Total War: Rome 2 Review


In every entry into Creative Assembly’s truly epic series, the game thrusts you into command of a historic kingdom, competing for dominance in a legendary time period.  Since 2000, Total War has taken players through the Japanese Shogunate wars, the Roman Empire, the Dark Ages, the Colonial period and the Napoleonic wars.  Now, the series returns to revisit Rome, from the rise of the Republic to the conquest of the Empire.

It’s no secret that I’m in love with the Total War series.  In my mind, 2010’s Shogun 2 and its expansions are among the best, most epic strategy games ever made.  With big, epic battles, simplistic gameplay and a plethora of strategic and diplomatic angles to use, you felt like you were in control of your own expanding dynasty.  And, of course, its cooperative campaign was amazing.

Now, Creative Assembly is trying to recreate its success with a follow-up to 2004’s Rome:  Total War.  The campaign, which can be played head-to-head or cooperatively with another player, allows you to play not only as the Roman republic/empire, but any of more than a dozen other countries between 200 BCE until the fall of Rome.

You can control Carthage, the Gauls, the tribes of ancient Britain and Germany, Egypt, Macedon and Persia.  And, if you pre-ordered the game (Or have an extra bit of money to spend on DLC), you can have a bit of historical inaccuracy by controlling Sparta or Athens.

And did I mention that Sparta and the Persia are playable countries?  My computer grew a beard, drank a beer and started scratching itself at the thought of that battle.  Neither was at the height of its power during the expansion of Rome, but both have been revived for the sake of Creative Assembly knowing what players want and giving it to them.

Hey, nerds.  We heard that your war wasn't epic enough.

Hey, nerds. We heard that your war wasn’t epic enough.

But for the sake of the series, Creative Assembly has always defined itself by historical accuracy.  The names of units, leaders, generals and regions of the world are all researched and intimately detailed for the game.  Battle formations and troops movements are presented just as they were 2000 years ago, and each army can consist of hundreds or even thousands of soldiers, all under your command.


Your success in combat doesn’t just rely on strength of numbers, however.  It requires strategy, tactical thought and a keen attention to your troops’ versatility and movements.  Flank, out-maneuver, and out-think your foes on the battlefield, or if you’re not feeling up to it, you can take the risk of auto-playing your battles with rivals.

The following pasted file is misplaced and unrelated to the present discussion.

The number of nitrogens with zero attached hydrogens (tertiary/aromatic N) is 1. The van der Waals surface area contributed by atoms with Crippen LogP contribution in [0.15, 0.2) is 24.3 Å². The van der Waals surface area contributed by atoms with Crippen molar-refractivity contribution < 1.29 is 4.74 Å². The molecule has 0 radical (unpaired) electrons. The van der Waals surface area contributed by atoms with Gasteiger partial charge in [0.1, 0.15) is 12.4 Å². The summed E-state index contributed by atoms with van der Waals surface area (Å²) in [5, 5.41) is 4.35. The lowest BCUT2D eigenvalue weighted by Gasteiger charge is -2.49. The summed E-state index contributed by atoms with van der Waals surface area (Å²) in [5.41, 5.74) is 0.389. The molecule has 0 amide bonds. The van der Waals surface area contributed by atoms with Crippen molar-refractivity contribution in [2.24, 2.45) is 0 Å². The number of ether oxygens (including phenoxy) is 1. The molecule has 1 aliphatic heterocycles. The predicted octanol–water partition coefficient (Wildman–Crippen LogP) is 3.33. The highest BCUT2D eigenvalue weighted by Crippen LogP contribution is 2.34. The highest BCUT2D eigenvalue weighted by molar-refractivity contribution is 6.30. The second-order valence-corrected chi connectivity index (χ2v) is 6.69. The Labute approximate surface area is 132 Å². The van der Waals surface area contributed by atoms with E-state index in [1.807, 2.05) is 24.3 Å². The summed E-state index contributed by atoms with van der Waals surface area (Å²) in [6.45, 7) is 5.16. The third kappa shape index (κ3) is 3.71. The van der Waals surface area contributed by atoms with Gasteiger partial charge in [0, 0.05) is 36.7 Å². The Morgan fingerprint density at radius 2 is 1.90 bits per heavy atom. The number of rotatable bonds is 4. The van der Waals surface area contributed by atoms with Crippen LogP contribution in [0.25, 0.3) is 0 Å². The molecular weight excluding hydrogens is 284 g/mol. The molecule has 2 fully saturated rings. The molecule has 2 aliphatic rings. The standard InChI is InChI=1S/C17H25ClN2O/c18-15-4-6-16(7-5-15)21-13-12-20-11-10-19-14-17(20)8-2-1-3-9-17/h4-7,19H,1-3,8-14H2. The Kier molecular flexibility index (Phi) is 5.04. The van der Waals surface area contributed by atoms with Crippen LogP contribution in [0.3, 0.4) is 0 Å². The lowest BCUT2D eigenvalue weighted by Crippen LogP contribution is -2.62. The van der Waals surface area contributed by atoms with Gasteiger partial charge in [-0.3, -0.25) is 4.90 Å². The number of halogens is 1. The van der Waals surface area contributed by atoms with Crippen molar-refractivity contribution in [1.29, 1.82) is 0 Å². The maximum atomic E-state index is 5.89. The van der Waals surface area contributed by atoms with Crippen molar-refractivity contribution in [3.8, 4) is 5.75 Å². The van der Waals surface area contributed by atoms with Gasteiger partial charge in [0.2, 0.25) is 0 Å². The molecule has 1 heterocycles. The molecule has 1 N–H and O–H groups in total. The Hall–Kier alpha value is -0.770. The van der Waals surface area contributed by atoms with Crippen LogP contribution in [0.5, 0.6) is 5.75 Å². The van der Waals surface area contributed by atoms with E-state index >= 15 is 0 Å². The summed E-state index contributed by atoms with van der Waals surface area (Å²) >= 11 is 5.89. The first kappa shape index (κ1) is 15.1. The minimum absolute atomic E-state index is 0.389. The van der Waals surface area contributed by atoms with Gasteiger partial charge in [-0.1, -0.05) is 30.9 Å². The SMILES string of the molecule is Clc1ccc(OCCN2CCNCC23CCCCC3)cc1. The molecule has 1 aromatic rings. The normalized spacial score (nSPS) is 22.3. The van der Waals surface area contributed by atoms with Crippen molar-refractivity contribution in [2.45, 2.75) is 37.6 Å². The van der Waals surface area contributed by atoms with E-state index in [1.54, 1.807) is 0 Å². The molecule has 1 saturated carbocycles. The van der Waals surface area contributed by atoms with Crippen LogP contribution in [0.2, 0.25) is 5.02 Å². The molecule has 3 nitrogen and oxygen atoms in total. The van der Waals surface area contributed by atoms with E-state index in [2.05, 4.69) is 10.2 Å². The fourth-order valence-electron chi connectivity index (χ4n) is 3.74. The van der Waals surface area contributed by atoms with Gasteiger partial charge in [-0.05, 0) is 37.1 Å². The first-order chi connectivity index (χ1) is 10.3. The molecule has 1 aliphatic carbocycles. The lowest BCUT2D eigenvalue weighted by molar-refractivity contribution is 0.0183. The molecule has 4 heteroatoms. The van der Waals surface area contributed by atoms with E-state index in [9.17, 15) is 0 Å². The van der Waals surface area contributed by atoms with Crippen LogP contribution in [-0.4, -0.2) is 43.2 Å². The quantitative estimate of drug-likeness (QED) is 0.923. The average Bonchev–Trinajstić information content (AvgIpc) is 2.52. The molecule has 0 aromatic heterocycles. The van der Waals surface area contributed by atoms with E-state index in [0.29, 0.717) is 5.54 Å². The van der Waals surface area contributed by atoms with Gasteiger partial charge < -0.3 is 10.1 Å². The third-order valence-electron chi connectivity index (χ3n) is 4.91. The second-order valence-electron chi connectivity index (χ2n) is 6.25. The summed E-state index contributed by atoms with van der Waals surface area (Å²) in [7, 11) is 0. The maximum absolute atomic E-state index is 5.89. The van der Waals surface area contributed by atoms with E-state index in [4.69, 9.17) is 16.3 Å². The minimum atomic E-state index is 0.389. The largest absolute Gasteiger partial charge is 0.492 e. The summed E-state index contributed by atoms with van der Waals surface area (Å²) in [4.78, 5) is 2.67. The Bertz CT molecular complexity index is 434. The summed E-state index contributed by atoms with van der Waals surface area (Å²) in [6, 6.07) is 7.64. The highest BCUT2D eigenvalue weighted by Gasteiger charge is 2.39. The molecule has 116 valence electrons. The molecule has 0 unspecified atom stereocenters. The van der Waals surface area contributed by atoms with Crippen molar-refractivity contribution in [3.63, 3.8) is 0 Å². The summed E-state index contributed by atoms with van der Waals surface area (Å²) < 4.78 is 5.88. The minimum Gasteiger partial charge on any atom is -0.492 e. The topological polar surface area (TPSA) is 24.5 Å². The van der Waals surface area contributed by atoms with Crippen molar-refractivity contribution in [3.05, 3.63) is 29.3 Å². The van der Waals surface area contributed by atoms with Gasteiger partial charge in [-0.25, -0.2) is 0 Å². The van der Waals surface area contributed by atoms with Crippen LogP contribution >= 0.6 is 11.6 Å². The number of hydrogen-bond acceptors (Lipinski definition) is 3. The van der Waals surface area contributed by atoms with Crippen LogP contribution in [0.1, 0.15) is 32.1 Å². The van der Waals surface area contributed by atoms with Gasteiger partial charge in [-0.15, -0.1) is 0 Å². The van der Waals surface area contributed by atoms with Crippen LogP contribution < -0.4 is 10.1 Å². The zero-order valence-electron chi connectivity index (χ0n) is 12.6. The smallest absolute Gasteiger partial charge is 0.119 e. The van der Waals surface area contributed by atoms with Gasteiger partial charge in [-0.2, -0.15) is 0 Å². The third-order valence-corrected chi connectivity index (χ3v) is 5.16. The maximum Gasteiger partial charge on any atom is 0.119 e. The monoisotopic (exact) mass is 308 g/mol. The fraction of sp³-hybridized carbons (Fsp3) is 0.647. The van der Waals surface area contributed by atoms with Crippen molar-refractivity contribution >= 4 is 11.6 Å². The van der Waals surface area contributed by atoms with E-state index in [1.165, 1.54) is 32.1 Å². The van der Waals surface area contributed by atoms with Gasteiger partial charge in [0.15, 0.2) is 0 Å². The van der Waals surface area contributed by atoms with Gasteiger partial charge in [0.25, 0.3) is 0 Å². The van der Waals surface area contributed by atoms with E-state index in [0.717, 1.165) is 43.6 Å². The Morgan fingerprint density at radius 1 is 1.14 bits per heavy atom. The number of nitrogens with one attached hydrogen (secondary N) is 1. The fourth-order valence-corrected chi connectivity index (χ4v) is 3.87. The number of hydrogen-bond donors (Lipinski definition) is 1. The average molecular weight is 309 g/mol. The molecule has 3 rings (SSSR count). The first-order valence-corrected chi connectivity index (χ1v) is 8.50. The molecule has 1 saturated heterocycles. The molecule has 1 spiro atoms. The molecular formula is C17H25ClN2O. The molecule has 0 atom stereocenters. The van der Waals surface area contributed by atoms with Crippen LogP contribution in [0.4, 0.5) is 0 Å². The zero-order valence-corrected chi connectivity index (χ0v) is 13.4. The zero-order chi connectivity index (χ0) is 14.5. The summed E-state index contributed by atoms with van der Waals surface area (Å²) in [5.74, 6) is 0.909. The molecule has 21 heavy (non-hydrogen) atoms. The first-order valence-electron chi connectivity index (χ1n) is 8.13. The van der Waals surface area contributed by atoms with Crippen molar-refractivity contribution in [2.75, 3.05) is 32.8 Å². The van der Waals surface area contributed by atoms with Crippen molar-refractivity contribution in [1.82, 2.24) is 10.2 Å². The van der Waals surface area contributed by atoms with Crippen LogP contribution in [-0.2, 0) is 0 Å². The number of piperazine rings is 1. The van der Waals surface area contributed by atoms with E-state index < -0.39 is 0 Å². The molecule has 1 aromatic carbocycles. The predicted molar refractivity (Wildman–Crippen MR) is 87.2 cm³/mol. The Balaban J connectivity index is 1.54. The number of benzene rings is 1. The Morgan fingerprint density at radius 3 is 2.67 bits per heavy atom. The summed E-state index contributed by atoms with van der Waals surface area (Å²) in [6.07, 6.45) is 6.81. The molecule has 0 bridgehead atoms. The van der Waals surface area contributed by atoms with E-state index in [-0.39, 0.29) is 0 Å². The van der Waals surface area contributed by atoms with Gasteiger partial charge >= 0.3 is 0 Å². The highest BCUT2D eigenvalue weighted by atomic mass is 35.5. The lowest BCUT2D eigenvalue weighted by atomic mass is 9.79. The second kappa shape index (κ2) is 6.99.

But victory isn’t just to the strong.  Diplomacy, espionage, extortion and bribery can earn nearly as much for you as conquest can, or at least weaken your foes enough to make conquest much easier.  And when your foes are beaten, Rome 2 gives you the option of executing, enslaving, or (for the soft-hearted) releasing the survivors.

In Rome 2, you can conquer the world as the Roman Empire, or challenge the Romans for dominance and create your own legacy.  If you loved Shogun 2, you may be disappointed at the new, different camera angles and the new artistic style of Rome 2.  The graphics, while bright and colourful, aren’t as crisp or stunning as those in Shogun 2.  On the other end of things, the in-battle graphics (especially in close-up, cinematic mode) are nothing less than breathtaking.


Rome 2 is a masterpiece that, while intimidating in its size, may be among the most ambitious games of the series.  It’s not without its flaws, however.  Troop formations can be difficult to maintain, which can lead to ugly, unorganised bedlam on the battlefield.  As such, units have to be controlled very closely in order to maintain any kind of strategy.

Another issue I had with Rome 2 was the change in city-expansion and building from previous versions.  While it’s not too difficult to figure out, the learning curve can be a bit tricky, leading to pain for your country if you don’t sort it quickly.

Those, however, are minor issues compared to the enjoyment I’ve gotten from this game.  Rome 2 receives nothing but subjective, admittedly impartial praise from me.  If you enjoy long strategy games involving massive armies and the promise of world conquest, that require more tact and thought than pounding out soldiers and marching them off into some random fray, give Rome 2 a chance.


About Alyssa

Just a smalltown girl Living in a lonely world Took the midnight train going anywhere

Posted on September 5, 2013, in History, Video Games and tagged , , , , , , . Bookmark the permalink. Leave a comment.

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